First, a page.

Hectic modern life and new technology are killing off the ritual of families having dinner together.
A new study has found that few families have neither the time nor inclination to sit eat together regularly.
Breadwinners get home too late for the children to wait to be fed, and TV viewing choices are increasing fragmented, so family members retreat to other rooms to view while chowing.
More than half, 59 per cent, eat dinner at a different time to the rest of their family. And those who do sit down to eat are increasingly doing so in front of the television, with 83 per cent saying they usually dine in the living room.
As well as longer working hours, the prevalence of technology such as tablet computers and smartphones is playing a part in alienating family members.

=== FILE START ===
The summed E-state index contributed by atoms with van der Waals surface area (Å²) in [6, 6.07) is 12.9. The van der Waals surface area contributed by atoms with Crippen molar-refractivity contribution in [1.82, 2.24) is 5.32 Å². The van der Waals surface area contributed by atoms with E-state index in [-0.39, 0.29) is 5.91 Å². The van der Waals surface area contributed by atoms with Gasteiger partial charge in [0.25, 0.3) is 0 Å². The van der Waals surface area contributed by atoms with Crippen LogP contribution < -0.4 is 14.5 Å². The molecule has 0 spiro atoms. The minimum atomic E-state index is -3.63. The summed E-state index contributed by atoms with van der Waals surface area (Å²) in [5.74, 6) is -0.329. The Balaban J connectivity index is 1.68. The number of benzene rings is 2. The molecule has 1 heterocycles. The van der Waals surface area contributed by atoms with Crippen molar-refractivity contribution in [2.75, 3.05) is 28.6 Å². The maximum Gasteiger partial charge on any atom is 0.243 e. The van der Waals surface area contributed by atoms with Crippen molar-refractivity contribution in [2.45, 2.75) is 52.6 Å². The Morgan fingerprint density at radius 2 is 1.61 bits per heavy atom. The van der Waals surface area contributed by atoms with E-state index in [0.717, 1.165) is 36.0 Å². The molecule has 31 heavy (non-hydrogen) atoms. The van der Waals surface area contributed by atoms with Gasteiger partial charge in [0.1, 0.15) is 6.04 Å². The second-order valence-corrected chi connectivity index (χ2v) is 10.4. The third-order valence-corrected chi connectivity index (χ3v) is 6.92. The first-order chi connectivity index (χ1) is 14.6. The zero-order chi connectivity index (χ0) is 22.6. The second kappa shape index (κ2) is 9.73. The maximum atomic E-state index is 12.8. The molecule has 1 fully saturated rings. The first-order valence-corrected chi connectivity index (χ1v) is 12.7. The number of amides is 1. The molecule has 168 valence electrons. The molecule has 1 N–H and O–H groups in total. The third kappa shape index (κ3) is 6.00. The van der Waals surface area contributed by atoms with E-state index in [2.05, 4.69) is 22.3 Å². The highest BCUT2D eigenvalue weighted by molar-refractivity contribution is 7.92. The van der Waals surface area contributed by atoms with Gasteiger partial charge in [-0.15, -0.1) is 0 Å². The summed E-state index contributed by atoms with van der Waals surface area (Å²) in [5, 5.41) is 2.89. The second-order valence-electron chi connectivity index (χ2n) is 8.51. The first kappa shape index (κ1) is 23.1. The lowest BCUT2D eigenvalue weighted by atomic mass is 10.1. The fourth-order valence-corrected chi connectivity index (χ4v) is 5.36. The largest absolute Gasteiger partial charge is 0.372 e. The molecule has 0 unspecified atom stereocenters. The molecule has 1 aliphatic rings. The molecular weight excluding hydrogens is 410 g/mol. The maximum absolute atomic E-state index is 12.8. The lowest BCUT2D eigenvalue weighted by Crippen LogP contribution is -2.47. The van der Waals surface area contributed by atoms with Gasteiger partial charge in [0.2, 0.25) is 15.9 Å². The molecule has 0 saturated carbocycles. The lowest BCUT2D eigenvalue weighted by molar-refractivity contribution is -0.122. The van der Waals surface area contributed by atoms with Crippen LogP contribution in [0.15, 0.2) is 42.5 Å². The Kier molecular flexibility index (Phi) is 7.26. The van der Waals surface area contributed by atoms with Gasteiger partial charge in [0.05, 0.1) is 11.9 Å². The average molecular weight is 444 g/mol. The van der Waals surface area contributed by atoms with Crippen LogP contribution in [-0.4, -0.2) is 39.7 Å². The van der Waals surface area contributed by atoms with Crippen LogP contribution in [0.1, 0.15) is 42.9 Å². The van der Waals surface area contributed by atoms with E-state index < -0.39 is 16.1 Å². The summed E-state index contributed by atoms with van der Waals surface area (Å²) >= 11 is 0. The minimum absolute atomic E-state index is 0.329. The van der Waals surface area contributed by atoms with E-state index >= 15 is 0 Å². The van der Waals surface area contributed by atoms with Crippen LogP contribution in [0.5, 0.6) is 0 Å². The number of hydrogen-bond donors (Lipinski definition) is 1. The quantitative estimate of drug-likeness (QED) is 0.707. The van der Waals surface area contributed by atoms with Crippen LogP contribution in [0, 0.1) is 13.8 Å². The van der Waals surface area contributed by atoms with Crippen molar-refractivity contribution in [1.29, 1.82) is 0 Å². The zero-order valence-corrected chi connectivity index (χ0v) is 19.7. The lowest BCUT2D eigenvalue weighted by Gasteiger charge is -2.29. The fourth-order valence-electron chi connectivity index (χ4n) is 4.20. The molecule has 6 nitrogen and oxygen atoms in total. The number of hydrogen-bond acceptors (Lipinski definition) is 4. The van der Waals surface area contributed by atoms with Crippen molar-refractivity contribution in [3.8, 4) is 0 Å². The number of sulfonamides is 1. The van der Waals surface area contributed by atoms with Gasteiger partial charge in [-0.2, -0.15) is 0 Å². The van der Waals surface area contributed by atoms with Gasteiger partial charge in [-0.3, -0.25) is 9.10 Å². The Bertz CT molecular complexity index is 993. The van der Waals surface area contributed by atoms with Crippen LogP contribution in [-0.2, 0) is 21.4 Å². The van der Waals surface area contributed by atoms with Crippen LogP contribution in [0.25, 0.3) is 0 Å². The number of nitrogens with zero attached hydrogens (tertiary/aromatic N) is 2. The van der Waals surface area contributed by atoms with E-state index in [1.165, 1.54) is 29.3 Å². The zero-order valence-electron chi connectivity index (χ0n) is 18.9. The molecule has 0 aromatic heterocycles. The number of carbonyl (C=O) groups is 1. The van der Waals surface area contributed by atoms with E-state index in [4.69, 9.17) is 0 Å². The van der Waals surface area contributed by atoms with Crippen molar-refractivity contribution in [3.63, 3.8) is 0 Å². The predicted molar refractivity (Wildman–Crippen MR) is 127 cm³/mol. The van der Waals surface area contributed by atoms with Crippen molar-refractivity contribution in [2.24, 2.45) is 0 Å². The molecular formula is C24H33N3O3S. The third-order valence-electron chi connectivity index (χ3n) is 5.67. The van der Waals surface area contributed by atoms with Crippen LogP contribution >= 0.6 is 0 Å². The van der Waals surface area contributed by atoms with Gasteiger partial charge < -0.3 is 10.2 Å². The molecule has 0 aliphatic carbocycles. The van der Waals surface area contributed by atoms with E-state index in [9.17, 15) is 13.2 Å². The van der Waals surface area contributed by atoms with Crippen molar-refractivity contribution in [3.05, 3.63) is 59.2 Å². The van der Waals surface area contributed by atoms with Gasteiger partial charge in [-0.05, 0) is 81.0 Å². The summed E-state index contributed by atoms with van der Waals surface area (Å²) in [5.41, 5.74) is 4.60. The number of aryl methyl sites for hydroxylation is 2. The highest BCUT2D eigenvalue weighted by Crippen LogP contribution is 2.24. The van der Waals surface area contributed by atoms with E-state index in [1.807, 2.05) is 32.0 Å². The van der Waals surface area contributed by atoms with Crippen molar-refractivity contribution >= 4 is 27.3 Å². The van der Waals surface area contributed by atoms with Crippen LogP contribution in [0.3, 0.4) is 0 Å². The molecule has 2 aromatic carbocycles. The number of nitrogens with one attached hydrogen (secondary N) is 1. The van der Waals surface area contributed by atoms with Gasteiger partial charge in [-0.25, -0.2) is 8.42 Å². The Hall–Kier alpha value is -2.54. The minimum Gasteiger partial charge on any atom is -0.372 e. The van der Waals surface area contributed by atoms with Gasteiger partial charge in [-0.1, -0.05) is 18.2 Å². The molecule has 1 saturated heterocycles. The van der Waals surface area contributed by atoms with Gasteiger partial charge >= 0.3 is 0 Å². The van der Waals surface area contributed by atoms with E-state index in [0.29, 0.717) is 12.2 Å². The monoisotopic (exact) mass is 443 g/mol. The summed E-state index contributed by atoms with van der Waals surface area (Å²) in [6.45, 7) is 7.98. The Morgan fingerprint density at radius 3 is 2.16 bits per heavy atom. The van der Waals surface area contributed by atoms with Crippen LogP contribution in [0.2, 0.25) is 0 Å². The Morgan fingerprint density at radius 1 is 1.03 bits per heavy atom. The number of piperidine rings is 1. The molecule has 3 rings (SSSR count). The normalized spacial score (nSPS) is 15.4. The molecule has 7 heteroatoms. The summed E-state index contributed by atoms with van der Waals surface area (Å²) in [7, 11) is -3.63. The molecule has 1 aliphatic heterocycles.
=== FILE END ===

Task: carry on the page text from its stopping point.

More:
More than half of those surveyed by Lloyds bank said they prefer to watch their favourite programmes in bed rather than on the sofa with family, while a further 16 per cent admitted spending most of their waking hours in the bedroom.
Historian and author Melanie Backe-Hansen said: "It seems the tradition of families sitting down to eat together may be impacted by longer working hours, more hectic social lives and the growing influence of technology."
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